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Trump must repair relations with the Jewish community

CW / Kylie Cowden

Cassie Kuhn

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Since Trump was sworn in as president, the White House has been home to a number of problematic expressions of anti-Semitism. January 27, just a week into Trump’s presidency, the nation observed International Holocaust Remembrance Day. More specifically, we honored the millions of people who lost their lives in the Holocaust, over half of whom were Jews killed only for being Jewish. However, the president’s statement said nothing about Jewish people. Instead he spoke in general terms about ‘forces of evil,’ ‘powers of good’ and his desire to ‘make love and tolerance prevalent throughout the world.’ There’s nothing inherently wrong with making vague statements about the ‘powers of good,’ but the president’s statement in remembrance of the Holocaust is an inappropriate time to keep things general. 

While millions of non-Jewish people were also murdered in the Holocaust, the main victims were the Jews and to conveniently leave them out of the dialogue is at best, a thoughtless mistake and at worst, a deliberate denial of the killings that occurred in the Holocaust. We often talk about the role of history as a preventative tool, so that we don’t make the same mistake twice. We cannot accomplish this if we speak in vague terms about real things that affected specific groups of people. After the Trump administration received backlash for the omissive statement, spokeswoman Hope Hicks defended the statement as a mark of the administration’s inclusivity. What was a perfect opportunity for the White House to apologize and take responsibility for their mistake turned into a calculated exclusion of Jews in a discussion about a genocide that primarily targeted Jews.

Less than a month later, Trump held a press conference in which he was asked about how his administration was prepared to handle anti-Semitism in the wake of bomb threats on Jewish senators and other acts of anti-Semitism on Jewish Americans. The reporter prefaced this question by saying he has not seen anyone in his community accuse Trump or his staff of anti-Semitism, and he explicitly acknowledged that Trump has Jewish grandchildren. In response, Trump told the reporter to sit down and to be quiet, accusing him of asking an unfair question, and of lying about the nature of his question. He proceeded to make grandiose claims about being “the least anti-Semitic person” and also “the least racist person” without addressing the completely valid concerns raised by the reporter.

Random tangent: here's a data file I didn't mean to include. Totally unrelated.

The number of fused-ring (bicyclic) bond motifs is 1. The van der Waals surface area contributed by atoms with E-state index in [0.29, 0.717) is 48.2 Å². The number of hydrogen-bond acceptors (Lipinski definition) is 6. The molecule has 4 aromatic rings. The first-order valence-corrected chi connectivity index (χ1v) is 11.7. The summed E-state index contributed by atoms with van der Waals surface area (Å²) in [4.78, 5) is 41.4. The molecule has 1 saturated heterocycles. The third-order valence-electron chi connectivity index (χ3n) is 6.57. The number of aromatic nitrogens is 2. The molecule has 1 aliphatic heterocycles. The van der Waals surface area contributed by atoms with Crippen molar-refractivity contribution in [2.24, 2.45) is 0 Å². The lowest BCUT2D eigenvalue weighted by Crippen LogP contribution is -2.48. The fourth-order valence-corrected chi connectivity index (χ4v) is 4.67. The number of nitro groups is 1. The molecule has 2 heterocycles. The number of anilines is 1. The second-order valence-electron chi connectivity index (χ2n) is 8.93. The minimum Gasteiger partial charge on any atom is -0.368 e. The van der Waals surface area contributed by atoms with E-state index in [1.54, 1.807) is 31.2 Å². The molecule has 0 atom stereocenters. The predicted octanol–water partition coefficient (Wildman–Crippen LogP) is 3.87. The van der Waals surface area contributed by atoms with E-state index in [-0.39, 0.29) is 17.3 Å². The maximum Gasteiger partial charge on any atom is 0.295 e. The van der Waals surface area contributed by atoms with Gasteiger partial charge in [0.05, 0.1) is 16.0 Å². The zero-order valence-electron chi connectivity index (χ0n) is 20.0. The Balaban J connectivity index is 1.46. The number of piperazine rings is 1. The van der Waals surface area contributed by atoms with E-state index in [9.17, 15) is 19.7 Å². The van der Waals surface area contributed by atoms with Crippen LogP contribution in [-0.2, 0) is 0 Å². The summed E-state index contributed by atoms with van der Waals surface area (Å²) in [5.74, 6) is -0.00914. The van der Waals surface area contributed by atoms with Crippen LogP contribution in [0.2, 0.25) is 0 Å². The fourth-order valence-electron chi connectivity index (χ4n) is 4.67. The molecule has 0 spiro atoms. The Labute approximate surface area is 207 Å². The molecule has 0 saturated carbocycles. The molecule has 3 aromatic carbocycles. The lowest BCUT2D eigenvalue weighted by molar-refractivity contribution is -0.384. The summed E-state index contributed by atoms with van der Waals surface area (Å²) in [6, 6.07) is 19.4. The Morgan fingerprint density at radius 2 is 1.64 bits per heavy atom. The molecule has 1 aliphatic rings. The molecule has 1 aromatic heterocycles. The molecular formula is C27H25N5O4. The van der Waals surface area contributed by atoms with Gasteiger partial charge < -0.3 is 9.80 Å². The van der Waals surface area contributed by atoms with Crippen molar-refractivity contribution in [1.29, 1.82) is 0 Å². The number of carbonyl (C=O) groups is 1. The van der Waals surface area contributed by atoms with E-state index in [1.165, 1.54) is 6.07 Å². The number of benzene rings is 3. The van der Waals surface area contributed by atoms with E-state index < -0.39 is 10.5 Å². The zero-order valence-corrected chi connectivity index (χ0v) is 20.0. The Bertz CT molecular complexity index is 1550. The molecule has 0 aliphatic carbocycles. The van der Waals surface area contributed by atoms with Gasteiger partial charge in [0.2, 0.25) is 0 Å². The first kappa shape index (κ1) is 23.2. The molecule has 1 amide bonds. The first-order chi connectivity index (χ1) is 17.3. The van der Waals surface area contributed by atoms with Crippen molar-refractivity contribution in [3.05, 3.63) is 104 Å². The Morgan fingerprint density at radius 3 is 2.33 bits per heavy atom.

When a Jewish reporter asks questions pertaining to fear for his safety due to his religious identity and the president offers a condescending dismissal of that concern in return, it is clear that the American government is not working to protect and serve all of the American people. Of course, all of this doesn’t even touch upon the fact that Trump tried to paint an innocent Jewish reporter as deceitful and dishonest, playing out a stereotype about Jewish people that has a long and deadly history.

Most recently, Sean Spicer, Trump’s press secretary, made several inappropriate comments about the Holocaust. He said, “Even Hitler didn’t use chemical weapons,” placing Hitler in a more positive light than Syrian dictator Bashar al-Assad, and he referred to concentration camps where Jews were murdered as “Holocaust centers.” When you think of ‘centers’ you might go to, you probably think of shopping centers, community centers and the like. Using the euphemism of “Holocaust center” likens concentration camps to your local DMV or strip mall. While Spicer at least had the grace and good sense to apologize for his statements, the fact that the press secretary for the president of the United States was capable of minimizing the Holocaust to the extent that he did says plenty about the way our government sees Jewish people and the atrocities that have been committed against them.

Trump’s administration is notorious for its refusal to acknowledge its mistakes. The vast majority of the time, Trump and his staff stand by their decisions and statements even when their behavior is horribly offensive toward a particular group of Americans. We should be terrified that our government doesn’t seem to care about tackling the very important issue of anti-Semitism in America. Right now, the people leading our country are unapologetic about their apathy toward entire groups of people. Whether or not you are a part of the Jewish community, this should scare you if you care about the freedom and safety of all Americans. And if you aren’t concerned, you are part of the problem.

Cassie Kuhn is a freshman majoring in math and political science. Her column runs biweekly.

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Trump must repair relations with the Jewish community